Russell Peters is already a comedy superstar in much of the world. A recent one-off appearance at London's Shaw Theatre sold out in 48 hours and when his first shows in Sydney and Melbourne were announced in May 2006, 10,000 tickets were gone in less than two days with zero advertising. In April 2005, Russell was the first South Asian to headline and sell-out the Apollo Theatre in New York City. Common knowledge decrees that a comedian must have a TV sitcom, a hit movie or a high profile comedy album to succeed, but Russell has built a massive underground following by word of mouth, completely bypassing mainstream media outlets. In June 2007, Russell became the first comedian to sell-out Toronto's Air Canada Centre - performing for over 30,000 fans over two nights. In addition to this first-time feat, in February 2008, Russell became one of only a handful of comedians to ever headline and sell-out the world famous Madison Square Garden. For the past few years he's been selling out theatres and arenas across the US and Canada, all without ever appearing on network television in the United States. His US agents, Creative Artists Agency, calls this phenomenon 'The Legend Of Russell Peters.'
Russell has made his reputation by speaking to people that no one else is talking to. Much of his comedy speaks to immigrant communities around the world - Indian, Arab, Caribbean, Chinese, Filipino, Korean, Vietnamese, and other South and Southeast Asian communities that remain invisible to the mainstream media and sometimes to the broader white population. Russell's recent DVD and CD, Outsourced, was taped before a sold out audience at the Warfield Theatre in San Francisco, and gives viewers and listeners an excellent overview of Russell's comedic genius. He paces the stage interacting with the audience, tossing off one-liners and engaging in impromptu dialogue with his fans. As much a humorist as a comedian, Russell doesn't really tell jokes. Rather, he uses his wry observations on the subjects of race, class and culture to illuminate our human shortcomings with the sizzling accuracy of a well-aimed laser. "I don't put people down," Russell points out. "I want to elevate them, but in a funny way." His quick wit and ability to mimic language and accents allows Russell to create characters of all races and cultures and forge an immediate bond with his audiences, regardless of their racial and cultural background. Outsourced has gone eleven times Platinum in his home country of Canada.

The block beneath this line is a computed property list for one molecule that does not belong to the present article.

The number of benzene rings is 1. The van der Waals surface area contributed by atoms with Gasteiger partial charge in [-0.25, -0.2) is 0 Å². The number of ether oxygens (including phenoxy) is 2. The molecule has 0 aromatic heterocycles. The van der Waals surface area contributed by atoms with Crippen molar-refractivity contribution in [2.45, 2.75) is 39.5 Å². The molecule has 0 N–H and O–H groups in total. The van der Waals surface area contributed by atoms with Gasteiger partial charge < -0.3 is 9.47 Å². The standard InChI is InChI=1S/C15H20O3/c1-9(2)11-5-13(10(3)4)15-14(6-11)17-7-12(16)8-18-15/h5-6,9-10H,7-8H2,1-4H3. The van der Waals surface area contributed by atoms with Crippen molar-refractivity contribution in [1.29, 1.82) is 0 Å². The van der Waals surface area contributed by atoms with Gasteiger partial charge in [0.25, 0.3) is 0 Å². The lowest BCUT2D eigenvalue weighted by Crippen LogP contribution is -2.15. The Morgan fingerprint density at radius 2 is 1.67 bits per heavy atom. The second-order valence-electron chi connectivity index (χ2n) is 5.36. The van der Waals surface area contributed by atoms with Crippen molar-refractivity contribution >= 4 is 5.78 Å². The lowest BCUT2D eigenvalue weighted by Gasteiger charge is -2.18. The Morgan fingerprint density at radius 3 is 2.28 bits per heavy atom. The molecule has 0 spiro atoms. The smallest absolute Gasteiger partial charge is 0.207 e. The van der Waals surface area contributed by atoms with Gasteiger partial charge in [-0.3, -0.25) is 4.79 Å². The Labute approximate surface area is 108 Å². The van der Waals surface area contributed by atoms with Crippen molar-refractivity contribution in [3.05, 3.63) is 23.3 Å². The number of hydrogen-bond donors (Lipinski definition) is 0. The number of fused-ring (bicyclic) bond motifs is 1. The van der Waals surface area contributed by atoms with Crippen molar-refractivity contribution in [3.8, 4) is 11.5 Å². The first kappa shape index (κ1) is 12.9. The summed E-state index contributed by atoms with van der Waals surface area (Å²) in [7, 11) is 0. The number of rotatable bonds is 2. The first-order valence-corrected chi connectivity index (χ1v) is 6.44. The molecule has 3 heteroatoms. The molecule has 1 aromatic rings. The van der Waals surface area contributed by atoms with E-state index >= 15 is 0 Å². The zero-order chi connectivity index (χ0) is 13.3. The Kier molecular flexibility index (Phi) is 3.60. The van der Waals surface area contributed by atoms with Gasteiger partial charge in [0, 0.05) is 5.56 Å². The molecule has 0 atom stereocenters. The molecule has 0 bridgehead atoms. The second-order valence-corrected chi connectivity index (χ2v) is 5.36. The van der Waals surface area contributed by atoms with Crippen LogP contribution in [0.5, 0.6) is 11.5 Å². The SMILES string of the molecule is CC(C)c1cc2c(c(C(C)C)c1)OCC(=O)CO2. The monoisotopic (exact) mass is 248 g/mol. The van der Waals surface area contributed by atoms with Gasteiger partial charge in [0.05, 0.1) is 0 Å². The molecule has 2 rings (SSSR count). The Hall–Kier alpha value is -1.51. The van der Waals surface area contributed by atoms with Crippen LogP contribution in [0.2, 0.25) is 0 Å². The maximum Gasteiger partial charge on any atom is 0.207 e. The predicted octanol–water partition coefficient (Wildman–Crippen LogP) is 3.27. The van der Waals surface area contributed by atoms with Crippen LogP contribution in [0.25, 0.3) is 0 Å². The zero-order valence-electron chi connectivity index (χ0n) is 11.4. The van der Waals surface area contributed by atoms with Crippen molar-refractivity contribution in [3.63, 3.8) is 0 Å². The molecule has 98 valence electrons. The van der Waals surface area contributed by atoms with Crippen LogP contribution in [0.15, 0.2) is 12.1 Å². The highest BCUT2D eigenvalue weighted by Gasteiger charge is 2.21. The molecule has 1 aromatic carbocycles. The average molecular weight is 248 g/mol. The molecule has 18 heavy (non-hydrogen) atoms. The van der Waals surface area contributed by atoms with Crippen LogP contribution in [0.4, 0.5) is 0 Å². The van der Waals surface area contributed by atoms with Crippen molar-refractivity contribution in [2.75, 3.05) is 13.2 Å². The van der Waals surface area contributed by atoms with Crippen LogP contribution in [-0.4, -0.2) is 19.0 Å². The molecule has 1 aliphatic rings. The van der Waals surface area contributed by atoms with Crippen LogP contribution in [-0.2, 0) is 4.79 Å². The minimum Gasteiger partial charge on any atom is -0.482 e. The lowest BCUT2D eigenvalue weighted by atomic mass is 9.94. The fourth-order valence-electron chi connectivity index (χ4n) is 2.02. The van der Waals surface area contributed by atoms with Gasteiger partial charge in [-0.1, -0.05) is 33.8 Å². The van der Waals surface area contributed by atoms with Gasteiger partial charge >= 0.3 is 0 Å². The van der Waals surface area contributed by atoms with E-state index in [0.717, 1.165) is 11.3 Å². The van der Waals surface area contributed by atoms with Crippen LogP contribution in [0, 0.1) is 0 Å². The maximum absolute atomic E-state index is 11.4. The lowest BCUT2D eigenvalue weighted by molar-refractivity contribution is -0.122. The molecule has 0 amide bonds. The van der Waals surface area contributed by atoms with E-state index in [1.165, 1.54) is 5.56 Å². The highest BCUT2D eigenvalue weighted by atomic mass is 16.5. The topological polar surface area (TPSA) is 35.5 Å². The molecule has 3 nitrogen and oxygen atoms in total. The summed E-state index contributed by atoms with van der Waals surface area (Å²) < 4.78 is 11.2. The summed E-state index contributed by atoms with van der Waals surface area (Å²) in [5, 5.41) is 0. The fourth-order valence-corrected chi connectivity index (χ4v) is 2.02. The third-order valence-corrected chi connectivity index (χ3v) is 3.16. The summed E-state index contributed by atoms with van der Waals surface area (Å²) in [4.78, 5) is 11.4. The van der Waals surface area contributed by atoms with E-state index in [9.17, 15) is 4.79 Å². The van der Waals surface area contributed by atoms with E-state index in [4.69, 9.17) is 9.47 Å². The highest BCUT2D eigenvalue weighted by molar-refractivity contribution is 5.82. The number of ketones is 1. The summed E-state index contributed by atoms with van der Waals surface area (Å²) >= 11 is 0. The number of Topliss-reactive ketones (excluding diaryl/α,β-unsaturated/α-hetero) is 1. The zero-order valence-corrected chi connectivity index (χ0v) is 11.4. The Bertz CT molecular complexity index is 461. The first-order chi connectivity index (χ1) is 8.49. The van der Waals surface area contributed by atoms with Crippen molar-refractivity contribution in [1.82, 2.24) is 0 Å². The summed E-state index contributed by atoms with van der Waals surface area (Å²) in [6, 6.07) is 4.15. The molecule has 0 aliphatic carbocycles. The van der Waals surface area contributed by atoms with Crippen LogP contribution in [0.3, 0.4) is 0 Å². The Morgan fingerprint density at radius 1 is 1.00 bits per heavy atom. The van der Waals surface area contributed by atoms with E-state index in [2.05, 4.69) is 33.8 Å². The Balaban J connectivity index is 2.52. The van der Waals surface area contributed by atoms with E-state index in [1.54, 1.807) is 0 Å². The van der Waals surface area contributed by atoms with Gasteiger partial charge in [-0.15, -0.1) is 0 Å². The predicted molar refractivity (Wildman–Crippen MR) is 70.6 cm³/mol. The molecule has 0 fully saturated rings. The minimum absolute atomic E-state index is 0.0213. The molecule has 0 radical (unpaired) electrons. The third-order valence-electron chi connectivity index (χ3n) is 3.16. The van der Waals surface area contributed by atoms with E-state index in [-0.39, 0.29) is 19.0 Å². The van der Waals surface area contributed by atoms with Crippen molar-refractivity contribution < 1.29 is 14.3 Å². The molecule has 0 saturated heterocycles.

Russell has been doing stand up for 18 years and already has an impressive resume. He had a recurring role in the Canadian sitcom Lord Have Mercy and hosted his own BBC chat show Network East Late, where he interviewed Ismail Merchant, of Merchant Ivory productions, UK hit makers Faithless, Gurinder Chadha, director of Bend It Like Beckham and many other South Asian and mainstream artists and personalities. His movie credits include the comedy Quarter Life Crises, My Baby's Daddy and the martial arts flick Tiger Claws III.